The rustling noise of wind blowing through aspen trees is a sweet sound for many Utahns, reminding them of home.
The quaking aspen became Utah’s state tree in 2014. It grows in all 29 counties and is recognized by its off-white bark with black spots and streaks. In the fall, aspen’s heart-shaped leaves turn bright yellow and make a vibrant splash of color against backdrops of green conifers and rocky ridges.
In addition to its aesthetic value, aspen helps to create habitat for wildlife, provide shelter for livestock, and increase bird and plant diversity. In a fire, aspen burns less readily than other trees, so aspen forests can help reduce fire risk.
The aspens reproduce in two different ways. The most common way is they make root sprouts called “suckers”, which are genetically identical to the root, and can lead to the formation of a group of identical trees called a “clone”.
The second less common way is when aspen produce seeds, the seedlings have a mixture of genes from two parent trees. Aspen do not produce seeds every year, and seedlings can have a hard time getting established in dry soils.
Rumor has it an early USU Forestry professor offered an A to any student who could find an aspen seedling in the wild, making the point of how rare the seedlings were. However, research at USU and elsewhere over the past decade is showing that aspen seedlings may be more common than we think, especially after fires.
In the summer of 2017, the Brian Head fire burned over 70,000 acres in the high country of southern Utah. Aspen is already playing a large role in the regeneration of this forest, producing a thicket of suckers under preexisting aspen
In July of this year, homeowners Mike and Julie Saemisch “Samish" in Brian Head, Utah were walking through some surviving aspens in the fire footprint, when they noticed something unusual and surprising – these aspens were producing an extraordinary amount of seeds.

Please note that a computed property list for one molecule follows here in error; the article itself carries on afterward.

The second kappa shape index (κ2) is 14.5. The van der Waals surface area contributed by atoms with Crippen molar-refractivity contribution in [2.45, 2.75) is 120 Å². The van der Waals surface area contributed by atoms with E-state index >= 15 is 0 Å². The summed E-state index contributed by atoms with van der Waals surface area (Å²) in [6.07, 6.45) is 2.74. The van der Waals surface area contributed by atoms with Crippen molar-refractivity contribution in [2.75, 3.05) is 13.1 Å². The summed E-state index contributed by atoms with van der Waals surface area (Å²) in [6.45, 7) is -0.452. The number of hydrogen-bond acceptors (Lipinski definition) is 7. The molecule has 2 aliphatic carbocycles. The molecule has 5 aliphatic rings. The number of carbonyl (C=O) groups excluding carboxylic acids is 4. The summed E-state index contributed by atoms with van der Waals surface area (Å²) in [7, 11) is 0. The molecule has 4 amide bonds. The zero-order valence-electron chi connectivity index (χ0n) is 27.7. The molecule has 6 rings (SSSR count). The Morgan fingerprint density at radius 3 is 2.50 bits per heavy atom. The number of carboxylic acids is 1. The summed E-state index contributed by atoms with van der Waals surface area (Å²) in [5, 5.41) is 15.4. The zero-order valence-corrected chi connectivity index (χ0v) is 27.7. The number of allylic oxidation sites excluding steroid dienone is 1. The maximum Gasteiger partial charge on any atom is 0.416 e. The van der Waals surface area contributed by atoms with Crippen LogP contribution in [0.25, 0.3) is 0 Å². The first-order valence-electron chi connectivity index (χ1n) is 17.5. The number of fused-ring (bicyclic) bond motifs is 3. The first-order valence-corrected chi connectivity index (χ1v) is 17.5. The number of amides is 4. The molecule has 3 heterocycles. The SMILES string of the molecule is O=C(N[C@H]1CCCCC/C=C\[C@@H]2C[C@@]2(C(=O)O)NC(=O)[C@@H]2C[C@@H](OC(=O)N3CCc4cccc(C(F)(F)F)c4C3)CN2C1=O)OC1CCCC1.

They brought this to the attention of USU Professors Larissa Yocom, a fire ecologist, and Karen Mock, an aspen geneticist, both in the Department of Wildland Resources, in the Quinney College of Natural Resources.
Yocom said, “It looked like snow in July, there was so much aspen cotton draped over every surface.”
Mock visited the site in September to see whether these seeds were germinating. She explains, “Seedlings were everywhere - thousands and thousands of them, including in places where aspen did not previously exist”.
According to Yocom, “Fire has created a window of opportunity [for aspen] by opening up growing space [and decreasing competition]. It removed trees, shrubs, and understory plants that compete with small aspen. The [seedlings] have nutrients, water, sunlight, and open soil free from fallen leaves and vegetation.”
Mock explains, “All the right ingredients came together for this to happen: fire, seed production, and good monsoon rain timing. Events like this can present an opportunity for adaptive evolution, range expansion and range shifts in aspen, and those events can leave a mark for hundreds or thousands of years”.
Yocom adds, “A post-fire environment can be harsh with high temperatures at the soil surface and little shade. But if the seedlings survive through their most vulnerable stage they can grow quickly and may establish dominance across a huge area in the Brian Head Fire footprint.”
Yocom and Mock hope to study the survival of these aspens over the coming years, to find out which aspens survive and how big of an impact herbivory has on the suckers and seedlings. They hope that this research will help guide future post-fire management practices to encourage strong aspen regeneration after fires.